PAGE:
Published at Wednesday, June 06th 2018. by noah seihan in Cruise Ship Cabins.
It may be hard to believe but the show by the Blue Man Group actually exceeds NCL`s hype! It was the most unique (... yes I`m using that word again... ) and professional act I`ve seen on any cruise ship. Thoroughly funny and entertaining I would rather see that show night after night than to sit through some of the same old Broadway song-and-dance shows I`ve seen on so many other cruise ships. The Blue Man performance was in the ship`s main theatre which considering the size of the Epic was relatively small (with a seating capacity of under 600 people). However despite that fact the theatre was not packed because consistent with NCL`s concept of Freestyle Cruising the Epic was designed with multiple entertainment venues each offering a different show.
The healing therapies include a variety of massages reflexology facials firming and many other body treatments. Plus a wide variety of services and wellness programs specially designed to meet the individual`s needs and desires. A full service salon offers all manner of hair treatments (including a certified colorist) as well as a variety of manicures pedicures and `facelifts` for your hands. Extensive skin care includes: Age Management Therapies including Glycolic Facial Anti-Aging Facial Peel Microdermabrasion; Facials including: Aromaplasty Facial Teen Facial Gentleman`s Facial Nutrisource Facial Regulating Acne Facial Vitamin C Skin Renewal Facial; Body Treatments including: Decleor Sauna Mask French Hydrotherapy Massage Andromeda Salt Glow Mummy Mud Mask Seaweed Body Wrap Safe Sun Treatment Herbal Wrap; as well as various hair and nail treatments.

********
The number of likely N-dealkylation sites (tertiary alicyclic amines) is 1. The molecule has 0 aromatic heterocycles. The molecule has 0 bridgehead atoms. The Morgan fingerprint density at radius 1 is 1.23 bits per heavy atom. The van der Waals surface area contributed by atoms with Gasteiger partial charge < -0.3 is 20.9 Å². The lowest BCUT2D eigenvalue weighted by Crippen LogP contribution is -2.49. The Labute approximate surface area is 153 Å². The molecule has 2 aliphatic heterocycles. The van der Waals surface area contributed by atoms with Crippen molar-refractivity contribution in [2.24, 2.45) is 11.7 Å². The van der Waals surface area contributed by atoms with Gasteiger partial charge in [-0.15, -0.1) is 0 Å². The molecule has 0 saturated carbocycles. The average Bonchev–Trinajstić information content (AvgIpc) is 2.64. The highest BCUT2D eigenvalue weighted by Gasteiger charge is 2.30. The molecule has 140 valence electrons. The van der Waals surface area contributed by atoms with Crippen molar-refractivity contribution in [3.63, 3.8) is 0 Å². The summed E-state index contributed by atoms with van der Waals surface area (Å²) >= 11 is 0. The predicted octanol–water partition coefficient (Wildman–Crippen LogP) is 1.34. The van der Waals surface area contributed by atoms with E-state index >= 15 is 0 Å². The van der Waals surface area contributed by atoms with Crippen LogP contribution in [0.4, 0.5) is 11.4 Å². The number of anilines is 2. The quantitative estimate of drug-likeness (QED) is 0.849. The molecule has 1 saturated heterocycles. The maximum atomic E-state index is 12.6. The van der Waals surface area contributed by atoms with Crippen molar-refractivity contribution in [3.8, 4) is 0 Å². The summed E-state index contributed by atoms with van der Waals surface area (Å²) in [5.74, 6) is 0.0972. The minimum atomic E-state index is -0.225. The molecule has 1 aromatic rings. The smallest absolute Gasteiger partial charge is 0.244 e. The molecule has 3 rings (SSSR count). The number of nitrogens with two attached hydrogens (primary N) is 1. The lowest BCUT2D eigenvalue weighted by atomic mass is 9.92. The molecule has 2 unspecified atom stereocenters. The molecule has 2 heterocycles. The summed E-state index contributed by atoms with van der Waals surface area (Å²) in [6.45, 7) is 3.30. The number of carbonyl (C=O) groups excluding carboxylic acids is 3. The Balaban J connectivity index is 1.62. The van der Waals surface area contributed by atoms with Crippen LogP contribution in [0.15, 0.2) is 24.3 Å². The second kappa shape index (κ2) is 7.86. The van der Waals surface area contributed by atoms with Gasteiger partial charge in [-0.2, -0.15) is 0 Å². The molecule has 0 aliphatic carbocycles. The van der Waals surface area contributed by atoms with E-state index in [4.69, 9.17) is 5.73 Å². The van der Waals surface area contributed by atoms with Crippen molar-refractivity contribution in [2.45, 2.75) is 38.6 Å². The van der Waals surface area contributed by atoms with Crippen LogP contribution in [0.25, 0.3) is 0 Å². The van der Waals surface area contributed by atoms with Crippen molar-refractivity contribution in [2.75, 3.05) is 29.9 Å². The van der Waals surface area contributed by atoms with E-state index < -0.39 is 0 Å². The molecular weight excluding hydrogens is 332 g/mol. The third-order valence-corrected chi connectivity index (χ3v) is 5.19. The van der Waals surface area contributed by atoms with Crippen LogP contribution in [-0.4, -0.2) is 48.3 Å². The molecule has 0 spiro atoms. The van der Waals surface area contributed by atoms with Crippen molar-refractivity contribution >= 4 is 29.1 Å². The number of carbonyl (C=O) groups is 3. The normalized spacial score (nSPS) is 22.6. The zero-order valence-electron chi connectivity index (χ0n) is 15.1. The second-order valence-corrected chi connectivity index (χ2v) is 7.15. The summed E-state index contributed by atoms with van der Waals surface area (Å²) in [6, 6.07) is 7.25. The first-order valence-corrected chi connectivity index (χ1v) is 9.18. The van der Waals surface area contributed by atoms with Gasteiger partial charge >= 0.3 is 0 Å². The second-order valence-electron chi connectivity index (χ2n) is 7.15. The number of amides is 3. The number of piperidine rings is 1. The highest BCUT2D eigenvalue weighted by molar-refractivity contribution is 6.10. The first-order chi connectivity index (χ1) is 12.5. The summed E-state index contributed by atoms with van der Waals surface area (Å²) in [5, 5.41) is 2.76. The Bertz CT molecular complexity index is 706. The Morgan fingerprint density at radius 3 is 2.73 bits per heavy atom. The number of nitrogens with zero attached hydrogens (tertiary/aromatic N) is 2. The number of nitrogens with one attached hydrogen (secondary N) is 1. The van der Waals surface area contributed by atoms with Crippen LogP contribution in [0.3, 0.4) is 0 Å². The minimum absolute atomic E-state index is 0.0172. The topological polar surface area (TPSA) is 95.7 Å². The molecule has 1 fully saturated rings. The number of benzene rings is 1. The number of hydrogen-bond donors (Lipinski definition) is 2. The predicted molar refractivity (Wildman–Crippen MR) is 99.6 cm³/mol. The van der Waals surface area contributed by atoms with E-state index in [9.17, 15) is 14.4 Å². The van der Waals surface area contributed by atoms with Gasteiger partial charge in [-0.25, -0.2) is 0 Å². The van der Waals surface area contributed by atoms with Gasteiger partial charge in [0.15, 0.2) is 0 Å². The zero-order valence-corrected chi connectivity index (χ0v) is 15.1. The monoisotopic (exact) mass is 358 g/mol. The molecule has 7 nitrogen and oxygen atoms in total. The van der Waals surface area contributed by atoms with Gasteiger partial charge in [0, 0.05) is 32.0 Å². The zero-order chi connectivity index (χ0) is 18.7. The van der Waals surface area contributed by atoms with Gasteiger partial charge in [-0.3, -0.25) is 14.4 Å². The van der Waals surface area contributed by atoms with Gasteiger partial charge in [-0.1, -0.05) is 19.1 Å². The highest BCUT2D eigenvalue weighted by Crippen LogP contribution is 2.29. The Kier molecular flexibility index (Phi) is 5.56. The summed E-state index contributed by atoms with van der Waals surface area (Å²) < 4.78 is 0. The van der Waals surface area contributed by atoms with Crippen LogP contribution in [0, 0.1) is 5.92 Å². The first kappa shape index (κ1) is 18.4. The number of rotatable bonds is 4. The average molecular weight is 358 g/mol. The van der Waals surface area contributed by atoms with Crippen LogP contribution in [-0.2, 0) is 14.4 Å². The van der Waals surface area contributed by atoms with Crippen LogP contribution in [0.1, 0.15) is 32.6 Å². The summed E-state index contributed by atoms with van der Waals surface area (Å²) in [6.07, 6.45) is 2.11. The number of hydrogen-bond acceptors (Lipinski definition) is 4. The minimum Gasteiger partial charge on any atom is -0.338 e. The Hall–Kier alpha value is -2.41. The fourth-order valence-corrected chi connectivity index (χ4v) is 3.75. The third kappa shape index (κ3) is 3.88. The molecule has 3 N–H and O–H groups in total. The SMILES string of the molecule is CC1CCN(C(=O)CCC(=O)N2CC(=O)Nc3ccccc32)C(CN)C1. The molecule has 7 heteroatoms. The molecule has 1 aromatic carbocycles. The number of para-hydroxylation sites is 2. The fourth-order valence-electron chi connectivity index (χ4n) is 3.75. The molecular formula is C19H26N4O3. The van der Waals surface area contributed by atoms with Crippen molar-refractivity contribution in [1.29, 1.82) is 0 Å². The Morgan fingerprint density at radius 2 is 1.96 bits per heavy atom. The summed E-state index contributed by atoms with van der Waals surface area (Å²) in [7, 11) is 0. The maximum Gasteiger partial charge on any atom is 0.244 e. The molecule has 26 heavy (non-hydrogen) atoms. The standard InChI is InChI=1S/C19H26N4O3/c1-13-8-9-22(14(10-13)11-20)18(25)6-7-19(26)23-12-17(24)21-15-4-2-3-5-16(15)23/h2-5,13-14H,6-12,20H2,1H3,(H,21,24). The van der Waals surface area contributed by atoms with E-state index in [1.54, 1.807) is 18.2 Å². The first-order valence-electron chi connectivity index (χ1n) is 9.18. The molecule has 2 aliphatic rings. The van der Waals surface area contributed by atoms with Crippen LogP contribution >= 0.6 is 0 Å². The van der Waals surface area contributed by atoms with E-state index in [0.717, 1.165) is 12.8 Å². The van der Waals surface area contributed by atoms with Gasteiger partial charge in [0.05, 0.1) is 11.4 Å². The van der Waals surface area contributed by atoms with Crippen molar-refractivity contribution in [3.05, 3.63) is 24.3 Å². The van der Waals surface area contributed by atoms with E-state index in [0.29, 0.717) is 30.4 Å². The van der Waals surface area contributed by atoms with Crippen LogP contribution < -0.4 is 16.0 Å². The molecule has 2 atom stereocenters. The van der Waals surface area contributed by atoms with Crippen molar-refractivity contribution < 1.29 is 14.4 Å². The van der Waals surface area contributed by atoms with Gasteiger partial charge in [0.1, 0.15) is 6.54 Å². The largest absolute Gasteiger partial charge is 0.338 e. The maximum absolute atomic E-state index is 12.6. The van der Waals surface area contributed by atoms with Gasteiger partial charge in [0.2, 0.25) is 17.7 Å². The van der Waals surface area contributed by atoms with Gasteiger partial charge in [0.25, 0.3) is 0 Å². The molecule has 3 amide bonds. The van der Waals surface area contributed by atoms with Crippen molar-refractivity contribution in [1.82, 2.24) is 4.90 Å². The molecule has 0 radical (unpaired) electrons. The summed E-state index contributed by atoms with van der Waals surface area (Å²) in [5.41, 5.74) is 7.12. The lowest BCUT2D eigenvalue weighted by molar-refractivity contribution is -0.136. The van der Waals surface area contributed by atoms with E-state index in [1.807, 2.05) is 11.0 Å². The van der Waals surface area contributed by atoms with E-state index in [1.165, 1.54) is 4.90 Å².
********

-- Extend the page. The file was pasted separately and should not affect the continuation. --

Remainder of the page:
The standard cruise cabin bathrooms are usually tiny and most only have a shower (no tub). The shower usually has good water pressure with the only complaint being the small size. Don`t be surprised if the shower curtain keeps trying to attack you! The bathroom also has a sink toiletry shelves and a noisy vacuum toilet like on an airplane. Often there is a small step up between the bedroom and bathroom perfect for stubbing your toe. The bathrooms also usually have a retractable clothesline for drying your swimsuit or hand laundry.
Let`s look at the numbers on this ship. 100% of the acquisition cost would have been $500000. 1% thus = $5000. One hundred buyers could own one percent each. There are 120 cabins so each co-owner could have a private cabin with 20 cabins left over. However these cabins are a bit on the small side. Every cabin does have a bath and shower but the size is just too small to be comfortable for most people especially if the owners intend to live onboard full time. On a ship this size I would recommend that there be no more than 60 joint owners so each can have two cabins and will have the option of converting those two cabins into a two room suite. To keep the numbers simple lets say that this ship has 50 buyers who each buy 2% of the ship. Buy in cost per owner would then be $10000. If there were only ten buyers then the acquisition cost per buyer would be $50000. $50000 will not buy much of a house on land but on this ship it would buy 10% of a ship like the Vergina Sky and twelve cabins that could be converted into a fairly large home.
There are some other figures that must be tabulated into the total cost of ownership. Acquisition cost is first and foremost. The next figure is the cost to put the ship in service. On an older ship this cost may be higher than the acquisition cost. On the other hand the cost to put a ship into service can be much lower if you were to get a good deal on a ship that already meets the international standards for ship safety especially SOLAS (Safety of Life at Sea). Maintaining compliance with Chapter II SOLAS 74 amendments is cost prohibitive for some older ships and they are typically scrapped instead of being refurbished at great expense. There is a very important SOLAS implementation date coming up on January 10 2010. On that date all commercial international ships will be required to be in compliance with the new fire safety codes. The most important new codes deal with the use of combustible materials in the ship. It will be expensive to replace all combustible materials in ships with non-combustible or flame resistant SOLAS compliant materials that meet the new safety standards. This will result in many ships being sold for scrap metal.
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